17. Bill Maher is fantastic. He is dead right in his criticism of the Mormon Church. I think he is sometimes too easy on the Catholic Church. He correctly makes fun of the Mormon underware. However, the craziest idea in any religion is the Catholic doctrine of TRANSUBSTANTION. The Catholic church teaches that when a priest says the words of "consecration" over a piece of bread and cup of wine it becomes the creator of the billion gallaxy universe. Yep! They teach that the bread and wine are CHANGED into "The body and blood, soul and divinity of jesus christ". And they have the congreation kneel and adore the piece of bread up on the altar. As Jack Paar would say, "I kid you not"

    Posted by: jack | May 6, 2012 9:40:24 PM

  18. The two Mormom guys in that picture are obviously gay and the one on the right is cute.

    Posted by: Jase | May 6, 2012 10:57:47 PM

  19. @Pender: I totally agree with you. It should come as no shock to anyone that in the USA, upper class folks, mostly white, are the main listeners and fans of classical music. The arts should be subject to the forces of the market place.

    Posted by: jack | May 6, 2012 11:20:03 PM

  20. So JACK, let's forget about our past and legacy re: the Arts. Let's just go with what's popular. Everyone likes McDonalds, so why eat anything else? That certainly seemed the feeling I got years ago when I went to a supermarket in Kansas. Lots of iceberg lettuce and hamburger. Why aspire to anything more? And while Yo Yo Ma might support your supposition of class, Leontyne Price probably wouldn't, so there's that. I'm white, but grew up poor, and can probably credit exposure to arts for much of my drive for something more than what I knew and what I was surrounded by, so there's that, too.

    Why have public museums? Who needs what was great in the past to inspire the future? Let's just let the art on Ed Hardy t-shirts suffice. Who needs more art in their homes than can be purchased at Starving Artists sale. Sofa sized paintings! No public support, no tax credit for donations. No tours for school children. Kids don't need to be inspired by anything more than computer games anyway.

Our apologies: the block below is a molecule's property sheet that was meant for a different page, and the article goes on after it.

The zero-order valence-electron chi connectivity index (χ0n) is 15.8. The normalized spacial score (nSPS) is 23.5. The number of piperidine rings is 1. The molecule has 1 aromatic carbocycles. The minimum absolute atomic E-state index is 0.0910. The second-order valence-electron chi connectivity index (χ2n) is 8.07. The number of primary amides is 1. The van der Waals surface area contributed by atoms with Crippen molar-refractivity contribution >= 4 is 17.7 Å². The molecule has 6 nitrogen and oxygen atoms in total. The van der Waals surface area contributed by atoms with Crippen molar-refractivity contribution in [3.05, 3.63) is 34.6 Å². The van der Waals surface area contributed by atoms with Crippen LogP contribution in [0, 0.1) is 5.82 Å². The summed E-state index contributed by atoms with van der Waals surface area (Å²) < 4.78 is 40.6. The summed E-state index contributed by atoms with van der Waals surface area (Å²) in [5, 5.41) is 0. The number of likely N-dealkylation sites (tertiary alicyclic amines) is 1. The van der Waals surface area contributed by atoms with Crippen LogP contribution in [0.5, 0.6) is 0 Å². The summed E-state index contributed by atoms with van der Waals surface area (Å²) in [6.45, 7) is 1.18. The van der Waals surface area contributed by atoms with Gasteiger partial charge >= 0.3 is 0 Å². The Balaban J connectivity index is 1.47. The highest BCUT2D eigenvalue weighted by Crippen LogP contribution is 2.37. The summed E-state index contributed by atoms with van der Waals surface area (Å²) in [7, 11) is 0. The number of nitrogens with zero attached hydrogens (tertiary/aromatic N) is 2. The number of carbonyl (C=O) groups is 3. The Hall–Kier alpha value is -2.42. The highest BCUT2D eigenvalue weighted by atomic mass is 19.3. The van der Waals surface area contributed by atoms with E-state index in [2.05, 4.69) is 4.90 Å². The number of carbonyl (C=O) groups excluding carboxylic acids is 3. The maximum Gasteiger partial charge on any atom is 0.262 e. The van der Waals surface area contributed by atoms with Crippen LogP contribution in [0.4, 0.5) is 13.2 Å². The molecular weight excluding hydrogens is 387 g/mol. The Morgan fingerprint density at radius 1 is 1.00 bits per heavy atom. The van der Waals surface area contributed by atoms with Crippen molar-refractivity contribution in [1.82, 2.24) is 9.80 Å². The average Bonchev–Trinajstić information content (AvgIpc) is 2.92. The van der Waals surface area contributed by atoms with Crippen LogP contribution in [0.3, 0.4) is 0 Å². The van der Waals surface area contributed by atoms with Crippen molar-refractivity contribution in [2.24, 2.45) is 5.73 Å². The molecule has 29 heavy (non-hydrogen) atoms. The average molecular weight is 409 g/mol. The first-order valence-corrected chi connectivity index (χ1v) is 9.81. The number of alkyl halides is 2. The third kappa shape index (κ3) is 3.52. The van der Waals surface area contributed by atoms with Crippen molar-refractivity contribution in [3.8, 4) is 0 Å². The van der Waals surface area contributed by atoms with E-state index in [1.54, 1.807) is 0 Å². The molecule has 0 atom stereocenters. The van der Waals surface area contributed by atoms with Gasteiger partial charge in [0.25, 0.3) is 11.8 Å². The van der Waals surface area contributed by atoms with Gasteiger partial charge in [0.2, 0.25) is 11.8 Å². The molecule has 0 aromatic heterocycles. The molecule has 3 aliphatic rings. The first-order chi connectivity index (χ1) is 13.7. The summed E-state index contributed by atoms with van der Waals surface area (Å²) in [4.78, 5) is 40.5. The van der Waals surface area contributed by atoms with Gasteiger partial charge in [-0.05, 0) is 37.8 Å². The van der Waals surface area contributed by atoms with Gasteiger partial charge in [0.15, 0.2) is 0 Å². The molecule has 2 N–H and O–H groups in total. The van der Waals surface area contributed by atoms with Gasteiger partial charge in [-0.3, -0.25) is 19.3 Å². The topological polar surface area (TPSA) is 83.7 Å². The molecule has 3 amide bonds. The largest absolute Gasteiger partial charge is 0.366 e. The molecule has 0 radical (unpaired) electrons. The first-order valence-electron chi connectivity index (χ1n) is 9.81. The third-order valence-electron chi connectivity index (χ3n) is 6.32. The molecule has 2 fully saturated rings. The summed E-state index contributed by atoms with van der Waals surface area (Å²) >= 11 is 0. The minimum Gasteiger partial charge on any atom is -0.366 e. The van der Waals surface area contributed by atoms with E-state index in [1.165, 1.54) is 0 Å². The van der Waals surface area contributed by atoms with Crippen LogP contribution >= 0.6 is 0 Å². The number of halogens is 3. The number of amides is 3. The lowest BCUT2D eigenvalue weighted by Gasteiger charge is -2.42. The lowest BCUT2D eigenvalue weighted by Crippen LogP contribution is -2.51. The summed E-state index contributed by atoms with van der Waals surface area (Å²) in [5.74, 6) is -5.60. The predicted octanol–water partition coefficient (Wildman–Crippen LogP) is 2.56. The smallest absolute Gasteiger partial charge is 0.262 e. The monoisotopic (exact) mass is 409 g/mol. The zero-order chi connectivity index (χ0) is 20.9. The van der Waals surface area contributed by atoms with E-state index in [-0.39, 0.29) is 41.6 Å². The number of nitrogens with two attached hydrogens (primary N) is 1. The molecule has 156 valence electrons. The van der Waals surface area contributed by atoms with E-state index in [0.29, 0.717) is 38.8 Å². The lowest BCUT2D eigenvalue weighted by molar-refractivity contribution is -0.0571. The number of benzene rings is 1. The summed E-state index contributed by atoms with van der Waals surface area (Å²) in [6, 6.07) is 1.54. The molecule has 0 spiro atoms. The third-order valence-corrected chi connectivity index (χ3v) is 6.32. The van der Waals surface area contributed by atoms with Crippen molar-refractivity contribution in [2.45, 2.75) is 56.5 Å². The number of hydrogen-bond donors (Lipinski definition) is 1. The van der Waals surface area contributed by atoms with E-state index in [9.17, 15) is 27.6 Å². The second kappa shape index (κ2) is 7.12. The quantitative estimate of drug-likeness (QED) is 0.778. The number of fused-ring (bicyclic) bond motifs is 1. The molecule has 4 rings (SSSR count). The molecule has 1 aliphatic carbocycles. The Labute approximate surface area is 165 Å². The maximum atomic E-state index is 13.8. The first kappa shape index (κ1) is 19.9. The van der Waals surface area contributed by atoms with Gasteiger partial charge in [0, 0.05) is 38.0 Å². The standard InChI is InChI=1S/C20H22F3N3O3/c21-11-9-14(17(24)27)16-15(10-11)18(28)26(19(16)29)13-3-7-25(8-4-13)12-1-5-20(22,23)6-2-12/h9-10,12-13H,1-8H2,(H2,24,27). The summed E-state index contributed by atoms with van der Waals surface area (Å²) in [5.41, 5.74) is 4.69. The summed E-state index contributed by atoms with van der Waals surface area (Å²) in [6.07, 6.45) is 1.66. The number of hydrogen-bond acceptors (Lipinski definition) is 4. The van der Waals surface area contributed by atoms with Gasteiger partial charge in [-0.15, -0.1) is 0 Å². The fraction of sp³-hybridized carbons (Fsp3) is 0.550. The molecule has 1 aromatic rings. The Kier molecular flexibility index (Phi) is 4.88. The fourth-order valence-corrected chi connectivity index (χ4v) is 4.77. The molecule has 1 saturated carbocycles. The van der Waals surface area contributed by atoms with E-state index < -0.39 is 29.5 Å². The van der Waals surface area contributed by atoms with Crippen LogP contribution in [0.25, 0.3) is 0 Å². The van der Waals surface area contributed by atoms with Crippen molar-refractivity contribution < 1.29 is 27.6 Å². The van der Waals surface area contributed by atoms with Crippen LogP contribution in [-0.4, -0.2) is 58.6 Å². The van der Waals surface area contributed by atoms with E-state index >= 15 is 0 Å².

Let's close public libraries while we're at it. No one wants to read more than a Twitter post anyways. Let's just turn it all into a Walmart Superstore, or Target. Or Best Buy, where the selection of classical music and jazz sucks azz. No one has heard that crap anyway.

    Posted by: TJ | May 6, 2012 11:52:33 PM

  21. New Rules is the only segment worth watching anymore. I thought you hated Bill Maher, Brandon. Anyway, high culture is hardly necessary. At least low culture gets people through the day.

    Posted by: Richard | May 7, 2012 12:08:36 AM

  22. Wow, elitists get really upset when you talk about taking away their handouts.

    Posted by: Richard | May 7, 2012 12:30:45 AM

  23. Because "high culture" doesn't, RICHARD? Because the beauty of the past, the talent of masters, does nothing for anyone except "eliteists?" Because anything that is remotely complex is too much homework? What? Is appreciating art too high brow, too effeminate? Is it bad because the cool kids made fun of it? What?

    I love the scene from the original "Time Machine" movie from the 60's. Books on shelves, turned to dust. So prescient. Sad that an appreciation of the arts and the value of preserving them happened so much sooner than predicted.

    Posted by: TJ | May 7, 2012 12:55:54 AM

  24. @TJ: Some of your examples miss the mark. All different kinds of restaurants survive because people pay to eat in them. Supermarkets sell what the people in their area will buy. Museums charge admissions, at least those around here. Libraries are becoming obsolete. I think that as much as possible government should fund as few of the arts as possible. I am not an absolutist.

    Posted by: jack | May 7, 2012 2:42:15 AM

  25. @TJ, I don't think anyone is saying that we shouldn't have public museums and libraries, etc. What Maher, and some of us here are saying is that those who choose to donate to them shouldn't receive a tax credit for said donation.
    And to whomever said they didn't realize that classical music was only enjoyed by rich white people....when's the last time you bought a ticket to any major symphony? Last time I did it cost well over a hundred bucks (and that was for a lousy seat way in the back). Again, we all know that some poor people also enjoy classical music but I don't think they are filling the seats at Avery Fisher Hall.

    Posted by: Oliver | May 7, 2012 3:39:57 AM